The level of reliance on SABA was ascertained using SRQ, which is a validated five-item questionnaire used to assess patients' perceptions that could lead them to become over-reliant on SABAs. The assessment of SABA reliance is established by patients strongly agreeing (a score of 5) to strongly disagreeing (a score of 1) with the following statements: i) using my reliever is the best way to stay on top of my asthma; ii) I do not worry about asthma if I have my reliever around; iii) I prefer to rely on my reliever than my preventer; iv) the benefits of using my reliever outweigh any risks, and v) my reliever is the only asthma treatment I can rely on. Scores out of 25, with reliance scores: 5-10 is regarded as low, 11-19 as medium, and 20-25 as high reliance.

Data analysis

Microsoft Excel (Microsoft, Redmond, Washington) was utilized, categorical variables were outlined as frequencies and percentages, and a histogram was generated to present the relationships of variables. 

Ethics approval

The Institutional Review Board, Oceania University of Medicine, approved this research. Permission to access records for the study was obtained from the medical center management prior to data collection. Patients were given information, and their participation was voluntary. 

Results

The response rate was 48%, with 43 patients included in this study. There were 25 females (58.3%) and 18 males (41.7%). The mean age was 43.7 ± 14.6 years (range: 17-74 years). The mean duration of years on SABA was 12.7, with an interquartile range (IQR) of 7 and 18.5 years. In addition, five (11.6%) reported a history of smoking, and among current smokers, only three (7%) of the sample and 81.4% were non-smokers. Asthma was well controlled in 23 patients (53.5%), partially controlled in 15 (34.9%), and uncontrolled in five (11.6%). High SABA reliance was seen in 31 (72.1%) of participants; seven (16.3%) were medium reliance, and five (11.6%) showed low reliance. Table 1 below outlines the sociodemographic characteristics of the participants.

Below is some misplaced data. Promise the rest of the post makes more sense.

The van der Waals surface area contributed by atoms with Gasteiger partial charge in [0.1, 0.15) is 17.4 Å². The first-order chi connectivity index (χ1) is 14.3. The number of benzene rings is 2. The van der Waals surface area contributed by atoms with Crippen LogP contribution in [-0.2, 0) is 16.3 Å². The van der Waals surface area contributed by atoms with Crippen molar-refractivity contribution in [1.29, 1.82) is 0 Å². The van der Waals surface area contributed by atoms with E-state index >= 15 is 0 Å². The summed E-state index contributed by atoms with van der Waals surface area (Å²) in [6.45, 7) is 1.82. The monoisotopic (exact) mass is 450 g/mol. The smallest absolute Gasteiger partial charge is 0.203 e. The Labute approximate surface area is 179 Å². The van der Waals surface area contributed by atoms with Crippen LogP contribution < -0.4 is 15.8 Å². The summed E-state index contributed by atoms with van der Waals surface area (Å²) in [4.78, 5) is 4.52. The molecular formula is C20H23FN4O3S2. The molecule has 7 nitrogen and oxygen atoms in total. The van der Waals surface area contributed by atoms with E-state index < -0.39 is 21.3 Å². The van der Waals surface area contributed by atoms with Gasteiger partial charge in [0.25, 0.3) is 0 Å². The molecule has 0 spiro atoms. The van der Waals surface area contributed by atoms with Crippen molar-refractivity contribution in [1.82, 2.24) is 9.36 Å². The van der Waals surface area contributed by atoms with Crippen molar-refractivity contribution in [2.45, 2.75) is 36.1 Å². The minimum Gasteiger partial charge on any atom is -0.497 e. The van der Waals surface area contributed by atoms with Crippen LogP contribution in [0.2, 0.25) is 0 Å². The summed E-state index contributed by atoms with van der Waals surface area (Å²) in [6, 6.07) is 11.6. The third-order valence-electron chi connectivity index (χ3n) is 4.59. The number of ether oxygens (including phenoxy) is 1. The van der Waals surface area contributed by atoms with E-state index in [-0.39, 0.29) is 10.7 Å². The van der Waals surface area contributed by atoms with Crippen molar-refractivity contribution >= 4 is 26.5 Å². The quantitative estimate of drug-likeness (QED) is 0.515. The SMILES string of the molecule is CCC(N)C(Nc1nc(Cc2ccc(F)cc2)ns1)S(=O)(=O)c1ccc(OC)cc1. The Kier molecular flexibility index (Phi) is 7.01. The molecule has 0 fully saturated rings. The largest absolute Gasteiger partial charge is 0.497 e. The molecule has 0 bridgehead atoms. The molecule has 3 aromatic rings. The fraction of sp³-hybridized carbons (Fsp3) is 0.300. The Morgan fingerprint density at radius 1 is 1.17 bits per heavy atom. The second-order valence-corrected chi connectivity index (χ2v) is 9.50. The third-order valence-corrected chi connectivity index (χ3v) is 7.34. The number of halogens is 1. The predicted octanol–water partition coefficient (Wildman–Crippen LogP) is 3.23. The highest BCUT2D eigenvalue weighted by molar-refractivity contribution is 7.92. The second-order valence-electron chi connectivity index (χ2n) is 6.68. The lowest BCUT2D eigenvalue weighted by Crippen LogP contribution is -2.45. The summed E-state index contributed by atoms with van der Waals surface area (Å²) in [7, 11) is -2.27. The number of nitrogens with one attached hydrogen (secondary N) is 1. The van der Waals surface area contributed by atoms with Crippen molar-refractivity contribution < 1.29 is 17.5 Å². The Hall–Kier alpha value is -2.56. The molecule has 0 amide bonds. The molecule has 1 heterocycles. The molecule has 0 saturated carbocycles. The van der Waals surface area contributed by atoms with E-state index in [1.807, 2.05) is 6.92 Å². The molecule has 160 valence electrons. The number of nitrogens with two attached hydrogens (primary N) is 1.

Variables Value Percentage
Gender    
Male 18 41.7%
Female 25 58.3%
Age: mean ± SD, years 43.7+/-14.6 -
Age group    
Under 30 8 18.6%
31-45 20 46.5%
Over 45 15 34.9%
Smoking status    
Current smoker 3 7.0%
Ex-smoker 5 11.6%
Non-smoker 35 81.4%
Years on SABA    
1-10 18 41.9%
11-20 19 44.2%
21-30 6 14%
Asthma control (ACT)    
Well-controlled 23 53.5%
Partially controlled 15 34.9%
Uncontrolled 5 11.6%
Reliance on SABA (SRQ)    
Low reliance 5 11.6%
Medium reliance 7 16.3%
High reliance 31 72.1%

The total of patients who are highly reliant on SABA is 31 (72.1%). When comparing SABA reliance with asthma control, 23 (53.5%) patients reported well-controlled asthma; however, 13 (56.5%) of these patients showed a high reliance on SABA. Furthermore, 15 (34.9%) of the patients had partially controlled asthma, and 14 (93.3%) of them also relied highly on their SABA inhalers. There were five (11.6%) patients in the uncontrolled asthma group, and four (80%) of the patients show a heavy reliance on SABA (Figure 1).

Discussion

As far as we are aware, this study is the first to look at asthma control in relation to SABAs reliance among asthmatics. It provides a unique "snapshot" of patients with intermittent asthma and mild persistent asthma using SABA relievers. We looked at asthma control in relation to age, gender, smoking status, and years on SABA. 

Whether age affects asthma control, we observed the younger age group (under 30) having more challenges with control. This has also been shown in a Brazilian study where the negative impact of asthma in younger age groups was found [13]. Young people have poor control of asthma due to reduced compliance with treatment [14]. In contrast, a Chinese study aimed at evaluating treatment adherence and causes of non-adherence showed that those in the 30-39 year age group had the worst treatment adherence (27.3%) [15]. Furthermore, other studies have concluded that elderly asthmatic patients have worse short and long-term asthma control than the younger adult population due to aging and preexisting comorbidities [16,17].

Our study found no effect of gender on asthma control. A previous study by Dursum and colleagues compared asthma control in males and females and found no significant statistical difference based on ACT scores and clinical characteristics [18].